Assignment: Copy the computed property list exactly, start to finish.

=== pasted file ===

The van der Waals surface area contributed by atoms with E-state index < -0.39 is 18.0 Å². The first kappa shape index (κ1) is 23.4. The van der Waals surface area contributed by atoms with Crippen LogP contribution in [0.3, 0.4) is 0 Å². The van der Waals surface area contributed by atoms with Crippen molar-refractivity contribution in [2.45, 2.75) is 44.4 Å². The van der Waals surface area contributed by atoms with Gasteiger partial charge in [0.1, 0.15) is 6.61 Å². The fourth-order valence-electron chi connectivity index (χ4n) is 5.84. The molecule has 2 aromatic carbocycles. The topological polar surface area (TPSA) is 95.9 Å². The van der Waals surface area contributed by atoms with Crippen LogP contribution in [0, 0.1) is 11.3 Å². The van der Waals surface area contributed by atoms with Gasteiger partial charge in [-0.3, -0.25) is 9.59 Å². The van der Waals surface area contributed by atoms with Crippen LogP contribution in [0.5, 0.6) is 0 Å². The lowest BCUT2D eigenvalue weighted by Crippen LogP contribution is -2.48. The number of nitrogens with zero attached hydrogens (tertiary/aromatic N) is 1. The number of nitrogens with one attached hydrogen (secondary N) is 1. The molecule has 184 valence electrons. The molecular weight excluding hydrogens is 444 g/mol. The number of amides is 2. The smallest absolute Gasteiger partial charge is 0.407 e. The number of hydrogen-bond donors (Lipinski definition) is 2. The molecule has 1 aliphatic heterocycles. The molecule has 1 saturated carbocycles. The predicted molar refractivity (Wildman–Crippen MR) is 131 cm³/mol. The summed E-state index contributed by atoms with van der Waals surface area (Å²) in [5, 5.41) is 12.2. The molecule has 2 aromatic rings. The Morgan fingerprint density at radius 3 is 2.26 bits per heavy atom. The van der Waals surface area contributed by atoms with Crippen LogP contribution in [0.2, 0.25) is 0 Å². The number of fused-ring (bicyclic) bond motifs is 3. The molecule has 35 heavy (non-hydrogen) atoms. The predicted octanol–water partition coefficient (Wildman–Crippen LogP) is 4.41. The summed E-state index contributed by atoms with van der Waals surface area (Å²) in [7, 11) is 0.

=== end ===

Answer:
The van der Waals surface area contributed by atoms with E-state index < -0.39 is 18.0 Å². The first kappa shape index (κ1) is 23.4. The van der Waals surface area contributed by atoms with Crippen LogP contribution in [0.3, 0.4) is 0 Å². The van der Waals surface area contributed by atoms with Crippen molar-refractivity contribution in [2.45, 2.75) is 44.4 Å². The van der Waals surface area contributed by atoms with Gasteiger partial charge in [0.1, 0.15) is 6.61 Å². The fourth-order valence-electron chi connectivity index (χ4n) is 5.84. The molecule has 2 aromatic carbocycles. The topological polar surface area (TPSA) is 95.9 Å². The van der Waals surface area contributed by atoms with Crippen LogP contribution in [0, 0.1) is 11.3 Å². The van der Waals surface area contributed by atoms with Gasteiger partial charge in [-0.3, -0.25) is 9.59 Å². The van der Waals surface area contributed by atoms with Crippen LogP contribution in [0.5, 0.6) is 0 Å². The lowest BCUT2D eigenvalue weighted by Crippen LogP contribution is -2.48. The number of nitrogens with zero attached hydrogens (tertiary/aromatic N) is 1. The number of nitrogens with one attached hydrogen (secondary N) is 1. The molecule has 184 valence electrons. The molecular weight excluding hydrogens is 444 g/mol. The number of amides is 2. The smallest absolute Gasteiger partial charge is 0.407 e. The number of hydrogen-bond donors (Lipinski definition) is 2. The molecule has 1 aliphatic heterocycles. The molecule has 1 saturated carbocycles. The predicted molar refractivity (Wildman–Crippen MR) is 131 cm³/mol. The summed E-state index contributed by atoms with van der Waals surface area (Å²) in [5, 5.41) is 12.2. The molecule has 2 aromatic rings. The Morgan fingerprint density at radius 3 is 2.26 bits per heavy atom. The van der Waals surface area contributed by atoms with Crippen LogP contribution in [0.2, 0.25) is 0 Å². The number of fused-ring (bicyclic) bond motifs is 3. The molecule has 35 heavy (non-hydrogen) atoms. The predicted octanol–water partition coefficient (Wildman–Crippen LogP) is 4.41. The summed E-state index contributed by atoms with van der Waals surface area (Å²) in [7, 11) is 0.